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Planet Detroit

Planet Detroit helps you get smarter about the environment in Detroit and Michigan. Planet Detroit’s stories and weekly newsletter focus on explanatory, solutions-based and investigative reporting, and a deep commitment to community engagement around local environmental issues. Planet Detroit’s mission is to raise awareness about Metro Detroit’s environmental and public health issues, hold powerful entities accountable and help our audience connect with their local environment and take action to protect the health of their communities.

It shouldn’t have been a surprise when two dams in mid-Michigan dams failed on May 19th—they are two of hundreds of dams across Michigan that have “high” hazard potential ratings from the National Dam Inventory, meaning that “failure or misoperation… will probably cause loss of human life.” Dam safety—like the safety of much of our infrastructure—has been overlooked for decades nationwide. Metro Detroit is no exception. As Midland recovers, Planet Detroit decided to take a look at the dams in our backyard.  Metro Detroit has 95 dams, 35 of which are rated “high” or “significant” hazard. The hazard rating reflects the
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Do you have questions about your air, water, soil, food, energy, and health? We’re here to help answer your questions and information needs about your local environment and health. You can ask your questions by clicking the blue button below OR you can TEXT Planet313 to 73224. OUR GOALS ARE TO: 1. Understand + respond to community information needs related to the environment. 2. Report stories that explain and illuminate environmental justice and health issues + solutions in Detroit. 3. Launch a community information hub on planedetroit.com to serve as a resource for the region.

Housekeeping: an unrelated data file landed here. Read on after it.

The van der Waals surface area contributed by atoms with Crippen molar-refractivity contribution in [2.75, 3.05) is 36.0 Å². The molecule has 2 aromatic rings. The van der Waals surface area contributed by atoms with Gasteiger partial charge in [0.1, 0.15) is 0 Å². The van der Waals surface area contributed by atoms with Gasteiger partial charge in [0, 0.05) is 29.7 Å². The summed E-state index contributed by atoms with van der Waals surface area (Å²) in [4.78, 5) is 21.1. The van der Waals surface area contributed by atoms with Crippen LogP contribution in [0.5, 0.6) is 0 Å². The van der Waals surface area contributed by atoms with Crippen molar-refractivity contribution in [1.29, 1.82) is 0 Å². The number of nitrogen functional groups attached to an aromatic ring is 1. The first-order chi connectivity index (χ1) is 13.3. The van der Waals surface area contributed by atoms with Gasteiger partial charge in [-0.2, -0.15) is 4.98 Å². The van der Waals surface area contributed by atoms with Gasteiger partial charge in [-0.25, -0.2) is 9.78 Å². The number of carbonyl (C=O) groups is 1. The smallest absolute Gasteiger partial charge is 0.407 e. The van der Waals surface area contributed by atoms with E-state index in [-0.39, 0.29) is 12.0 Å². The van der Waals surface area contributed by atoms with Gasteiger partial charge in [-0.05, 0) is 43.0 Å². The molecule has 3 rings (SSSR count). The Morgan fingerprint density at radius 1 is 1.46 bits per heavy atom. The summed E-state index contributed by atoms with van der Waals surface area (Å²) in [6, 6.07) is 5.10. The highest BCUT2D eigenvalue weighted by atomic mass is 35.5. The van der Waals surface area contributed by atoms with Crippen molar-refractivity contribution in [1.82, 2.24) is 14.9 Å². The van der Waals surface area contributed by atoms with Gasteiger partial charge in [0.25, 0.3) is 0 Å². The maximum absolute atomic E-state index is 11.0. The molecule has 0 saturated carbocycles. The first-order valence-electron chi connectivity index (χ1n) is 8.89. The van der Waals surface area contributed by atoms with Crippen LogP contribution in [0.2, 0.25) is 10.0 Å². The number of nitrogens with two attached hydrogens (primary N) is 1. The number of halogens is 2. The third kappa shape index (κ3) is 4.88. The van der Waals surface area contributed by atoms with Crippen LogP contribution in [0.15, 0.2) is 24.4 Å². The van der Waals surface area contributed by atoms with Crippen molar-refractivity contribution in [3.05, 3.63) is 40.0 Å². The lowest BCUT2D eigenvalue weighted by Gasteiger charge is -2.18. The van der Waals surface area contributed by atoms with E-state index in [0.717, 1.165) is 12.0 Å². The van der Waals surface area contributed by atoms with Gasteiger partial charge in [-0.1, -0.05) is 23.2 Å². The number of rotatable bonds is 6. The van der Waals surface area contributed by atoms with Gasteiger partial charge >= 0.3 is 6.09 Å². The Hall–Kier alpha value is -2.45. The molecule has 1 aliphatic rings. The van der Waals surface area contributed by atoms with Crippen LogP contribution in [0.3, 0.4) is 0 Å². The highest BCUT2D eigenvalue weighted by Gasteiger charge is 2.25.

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picture being taken on tree trunk using iPhone
We’ll be offering ways to help get you thinking about the outdoors and indoors — and how your local environment and health are connected — while also keeping you safe and socially distant.
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Above Lakewood between Scripps and Harbor Island on May 22, 2020. Photo By Demetrio Nasol.
"A little bit unattractive, but it's better.. than the sandbags." That's how Detroit General Services Department Project Manager Crystal Perkins described the water-filled ‘Tiger Dams’ that are now being installed throughout Jefferson Chalmers in an attempt to control floodwaters. At a Wednesday press conference, Perkins said the city was about 85% percent finished with the project, which will install Tiger Dams across more than 350 properties at a cost of $3.5 million in the far eastside neighborhood that borders Grosse Pointe Park. Detroit Mayor Mike Duggan touted the dams as a "temporary solution" to the problem of record high water
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The Sierra Club filed a settlement agreement in federal court Friday committing DTE Energy to retire three of its five coal-fired plants by 2022.